slope from point of greatest width anteriorly to distal part of shaft.

_Specimens examined_: Two, from Douglas Co., Kansas, 76834 (2 mi. N
Baldwin), 68545 (1 mi. NE Pleasant Grove).


Microtus (Pitymys) parvulus (Howell)

Fig. 40

Baculum: Stalk broad, greatest length (2.4 mm. in specimen examined)
1-3/4 times greatest breadth, 4 times greatest depth; median process
ossified, size small, less than 1/4 length of stalk, wider than high,
terminally flattened; lateral processes cartilaginous, relatively small,
attenuate; posterior margin in dorsal view flattened, irregularly curved
with concavities medially and laterally; basal tuberosities well
developed, medially confluent; visible in dorsal view; in end-view median
constriction 2/3 greatest depth, ventral concavity well-formed, no dorsal
concavity; stalk at mid-point twice as wide as deep; shaft relatively
slender, bowed dorsally toward tip; in dorsal view lateral profile a
gradual concave slope from point of greatest width anteriorly to distal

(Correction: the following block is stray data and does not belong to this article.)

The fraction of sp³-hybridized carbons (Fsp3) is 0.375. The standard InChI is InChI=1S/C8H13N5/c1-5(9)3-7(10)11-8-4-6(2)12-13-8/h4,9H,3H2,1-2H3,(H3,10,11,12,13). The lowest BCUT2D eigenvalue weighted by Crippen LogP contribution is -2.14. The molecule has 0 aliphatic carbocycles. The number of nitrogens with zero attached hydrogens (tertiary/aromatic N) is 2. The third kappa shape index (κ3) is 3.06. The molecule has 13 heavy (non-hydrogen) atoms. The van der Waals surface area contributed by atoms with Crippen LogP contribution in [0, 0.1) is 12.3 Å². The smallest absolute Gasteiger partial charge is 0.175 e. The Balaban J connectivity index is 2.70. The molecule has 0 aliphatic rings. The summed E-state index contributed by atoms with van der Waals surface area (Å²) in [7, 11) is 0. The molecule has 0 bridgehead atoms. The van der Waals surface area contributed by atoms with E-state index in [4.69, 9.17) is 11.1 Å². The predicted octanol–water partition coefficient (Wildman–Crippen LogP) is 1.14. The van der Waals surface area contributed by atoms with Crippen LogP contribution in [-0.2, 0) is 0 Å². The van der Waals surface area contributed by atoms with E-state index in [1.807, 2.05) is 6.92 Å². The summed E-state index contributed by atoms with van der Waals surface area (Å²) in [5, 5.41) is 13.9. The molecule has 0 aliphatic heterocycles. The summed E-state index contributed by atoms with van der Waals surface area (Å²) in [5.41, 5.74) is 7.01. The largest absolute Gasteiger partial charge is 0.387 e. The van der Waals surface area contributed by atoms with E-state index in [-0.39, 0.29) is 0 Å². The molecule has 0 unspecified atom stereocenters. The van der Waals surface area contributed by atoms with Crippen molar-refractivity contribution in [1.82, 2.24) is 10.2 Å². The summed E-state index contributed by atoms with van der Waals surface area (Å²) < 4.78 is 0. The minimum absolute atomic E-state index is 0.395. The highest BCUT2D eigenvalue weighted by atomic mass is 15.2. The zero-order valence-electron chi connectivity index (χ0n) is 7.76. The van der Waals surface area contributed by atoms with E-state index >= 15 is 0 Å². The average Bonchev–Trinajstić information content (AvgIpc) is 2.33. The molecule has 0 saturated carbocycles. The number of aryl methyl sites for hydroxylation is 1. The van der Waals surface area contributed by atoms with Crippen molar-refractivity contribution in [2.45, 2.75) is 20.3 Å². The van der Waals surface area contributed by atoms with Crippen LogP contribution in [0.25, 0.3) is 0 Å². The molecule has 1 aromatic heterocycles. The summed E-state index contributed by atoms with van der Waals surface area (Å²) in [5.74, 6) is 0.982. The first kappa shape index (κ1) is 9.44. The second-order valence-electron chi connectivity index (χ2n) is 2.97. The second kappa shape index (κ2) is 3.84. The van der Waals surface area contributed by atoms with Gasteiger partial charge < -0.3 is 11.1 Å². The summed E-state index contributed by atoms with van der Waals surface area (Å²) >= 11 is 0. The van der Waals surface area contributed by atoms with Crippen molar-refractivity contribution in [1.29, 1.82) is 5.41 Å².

part of shaft; tip of shaft enlarged.

The baculum of _M. parvulus_ resembles that of _M. pinetorum_ more than
it resembles the baculum of any other microtine studied, differing
primarily in smaller size.

_Specimen examined_: One, from 1 mi. W Micanopy, Alachua Co., Florida,
Univ. Florida No. 1508.


Microtus (Pitymys) quasiater (Coues)

Figs. 29 and 30

Baculum: Stalk broad, greatest length (2.6-3.2 mm.) 1-1/3 to 1-2/3 times
greatest breadth, 3-1/3 to 3-2/3 times greatest depth; median process
ossified, with ventral depression, process 1/4 to 1/3 length of stalk,
appressed to tip of shaft, wider than high proximally, relatively broad
terminally; lateral processes cartilaginous, small, attenuate; posterior
profile of stalk in dorsal view broadly rounded, bilobate, or trilobate,
median lobe formed by posterior projection of dorsal shelf between
enlarged lateral tuberosities that form outer lobes, posterolateral faces
of these tuberosities visible in dorsal view of stalk; in end-view dorsal
surface slightly concave, ventral concavity broad and deep, median
constriction 1/2 greatest depth; shaft flattened except tip that is more
terete, and bowed dorsally; at mid-point, stalk twice as wide as high;
shaft relatively slender terminally, narrower than median ossification.

The baculum of _M. quasiater_ is the largest and has the best developed